The Committee submitted the report in January 1935 incorporating (i) the aims and objects of the national scientific society to be formed; (ii) draft constitution; (iii) names of 125 Foundation Fellows selected by a special committee of specialists; and (iv) names of 25 scientists as members of the provisional Council of Academy. The report of the Academy Committee was placed by Dr LL Fermor (President, 22nd Session, ISCA) before the special meeting of the Joint Committee on January 3, 1935. The recommendation of the Academy Committee was accepted by unanimous resolution by the ISCA and the foundation of the National Institute of Sciences of India as an All India body of scientists was thus laid. An inaugural meeting of the National Institute of Sciences of India (NISI) was held on January 7, 1935 under the Chairmanship of Dr J H Hutton (President, 23rd Session, ISCA) in Calcutta, and the inaugural address was delivered by the first President of NISI, Dr LL Fermor. The Institute thus , started functioning with its headquarters at the Asiatic Society of Bengal, 1 Park Street, Calcutta, from that day.


The issue of the Government recognizing the NISI as the representative body of the scientists was taken up after ten years of its foundation. After due deliberations and discussions, it decided to recognize the national institute as the premier scientific society representing all branches of science in India in October 1945. The Headquarters of the National Institute moved to Delhi in May 1946 and the Government commenced providing increased grants to meet expenses on travel, publications, research fellowships, and for allocating grants-in-aid to other scientific societies for bringing out their publications. A capital grant for the Headquarters building was also sanctioned in 1948 by the Government. The foundation stone of the building was laid by Pt. Jawaharlal Nehru, the then Prime Minister of India, on April 19, 1948. The office of the NISI moved to its present premises on Bahadur Shah Zafar Marg, New Delhi in 1951. It was designated as the adhering organization in India to the International Council for Science (ICSU) on behalf of the Government of India in January 1968.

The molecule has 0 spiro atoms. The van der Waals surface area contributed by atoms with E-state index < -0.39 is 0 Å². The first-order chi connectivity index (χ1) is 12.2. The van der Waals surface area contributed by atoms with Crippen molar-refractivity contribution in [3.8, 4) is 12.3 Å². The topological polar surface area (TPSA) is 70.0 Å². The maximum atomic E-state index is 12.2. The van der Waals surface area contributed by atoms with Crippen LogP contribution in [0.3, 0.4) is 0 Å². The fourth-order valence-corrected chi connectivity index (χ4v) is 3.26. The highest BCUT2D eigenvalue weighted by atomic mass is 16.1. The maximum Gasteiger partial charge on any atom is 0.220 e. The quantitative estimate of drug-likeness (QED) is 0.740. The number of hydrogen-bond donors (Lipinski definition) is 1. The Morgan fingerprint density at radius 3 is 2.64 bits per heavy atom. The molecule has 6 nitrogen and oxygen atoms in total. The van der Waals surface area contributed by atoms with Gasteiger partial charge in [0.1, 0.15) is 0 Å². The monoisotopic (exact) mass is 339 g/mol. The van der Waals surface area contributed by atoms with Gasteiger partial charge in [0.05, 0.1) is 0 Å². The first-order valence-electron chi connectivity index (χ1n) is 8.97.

The name of the National Institute of Sciences of India was changed to the Indian National Science Academy (INSA) in February 1970.


The main objectives of the Indian National Science Academy are:

  • Promotion of scientific knowledge in India including its practical application to problems of national welfare.
  • Coordination among Scientific Academies, Societies, Institutions, Government Scientific Departments and Services.
  • To act as a body of scientists of eminence for the promotion and safeguarding of the interests of scientists in India and to present internationally the scientific work done in the country.
  • To act through properly constituted National Committees, in which other learned academies and societies may be associated, for undertaking scientific work of national and international importance which the Academy may be called upon to perform by the public and by the Government.
  • To publish such proceedings, journals, memoirs and other publications as may be found desirable.
  • To promote and maintain liaison between Science and Humanities.
  • To secure and manage funds and endowments for the promotion of Science.
  • To perform all other acts that may assist in,or be necessary for the fulfillment of the above mentioned objectives of the Academy.